Tourism and Marine Sanctuaries for South West WA

Some stats and facts on tourism and marine sanctuaries…

Tourism is an important industry for the South West region of Western Australia.  Marine ecotourism is a growth sector in the region, and the regions natural beauty, snorkeling, diving, fishing and clean beaches are a major attraction for both domestic and international tourists.

A Tourism Dependent Region

A recent report by the Department of Resources, Energy and Tourism found that the South West is one of seven tourism dependent regions in Australia.  The tourism industry contributes $881m and attracts 1.6 million visitors to the region. Tourism accounts for 4.8% of economic output from the region, well above the Australian benchmark for economic importance of 3%.

The tourism industry supports 3,999 businesses, which is 18.1% of all businesses in the region.  The economy of the South West is supported by mining, agriculture and tourism.  The major attractions for the region and considered to be food, wine, beaches and nature.

(Economic Importance of Tourism in Australia’s Regions, RET, August 2011)

Many towns in the South West have a marine eco-tourism facility as a major attraction; such as the Dolphin Discovery Centre in Bunbury, the Busselton Jetty Underwater Observatory in Busselton, and Whale World in Albany.

Marine Ecotourism is a Growth Industry in the Region

 Between 1997 and 2005 the number of dolphin watching permits increased fivefold. The number of whale watching permits increased from 91 to 110.  Whale watching is valued in excess of $45m.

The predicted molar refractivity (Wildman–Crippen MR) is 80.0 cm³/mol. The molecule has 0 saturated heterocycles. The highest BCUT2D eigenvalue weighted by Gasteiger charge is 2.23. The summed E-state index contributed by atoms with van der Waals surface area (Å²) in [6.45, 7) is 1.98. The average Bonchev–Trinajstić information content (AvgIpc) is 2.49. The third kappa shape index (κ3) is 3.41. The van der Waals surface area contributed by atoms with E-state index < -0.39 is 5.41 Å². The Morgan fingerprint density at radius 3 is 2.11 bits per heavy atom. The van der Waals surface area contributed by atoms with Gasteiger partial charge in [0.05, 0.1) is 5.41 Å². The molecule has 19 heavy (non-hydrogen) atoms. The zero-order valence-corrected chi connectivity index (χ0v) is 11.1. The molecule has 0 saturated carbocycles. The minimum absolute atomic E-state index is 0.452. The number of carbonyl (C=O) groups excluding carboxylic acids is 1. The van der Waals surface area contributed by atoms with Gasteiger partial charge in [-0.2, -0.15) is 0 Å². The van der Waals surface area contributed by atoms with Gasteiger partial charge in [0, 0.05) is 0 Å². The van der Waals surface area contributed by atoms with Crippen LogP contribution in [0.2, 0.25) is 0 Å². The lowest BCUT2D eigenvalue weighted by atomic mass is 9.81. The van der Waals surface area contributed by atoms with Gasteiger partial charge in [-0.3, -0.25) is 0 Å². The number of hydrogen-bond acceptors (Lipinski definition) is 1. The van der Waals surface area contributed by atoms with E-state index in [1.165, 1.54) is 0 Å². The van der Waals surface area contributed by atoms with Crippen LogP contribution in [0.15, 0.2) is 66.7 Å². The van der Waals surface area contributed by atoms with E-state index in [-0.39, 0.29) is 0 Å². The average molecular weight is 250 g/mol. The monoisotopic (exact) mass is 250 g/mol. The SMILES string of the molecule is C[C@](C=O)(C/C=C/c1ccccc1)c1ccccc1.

(The Economics of Marine Protected Areas, Allen Consulting Group, November 2009)

 SCUBA diving is also growing rapidly in the region with tens of thousands of new divers certified each year.  Diving association PADI now estimates that there are 400,000 registered divers in Western Australia.  Depletion of large fish on dive sites is considered a threat to the further growth of the industry and its competitiveness with other national and international destinations.

 Eco-Tourists Spend Twice as Much

Research from the Sustainable Tourism CRC at Curtin University shows that international visitors that visit natural attractions such as marine parks spend twice as much, an average of $6000 per visit compared with $3000 for other visitors.

 

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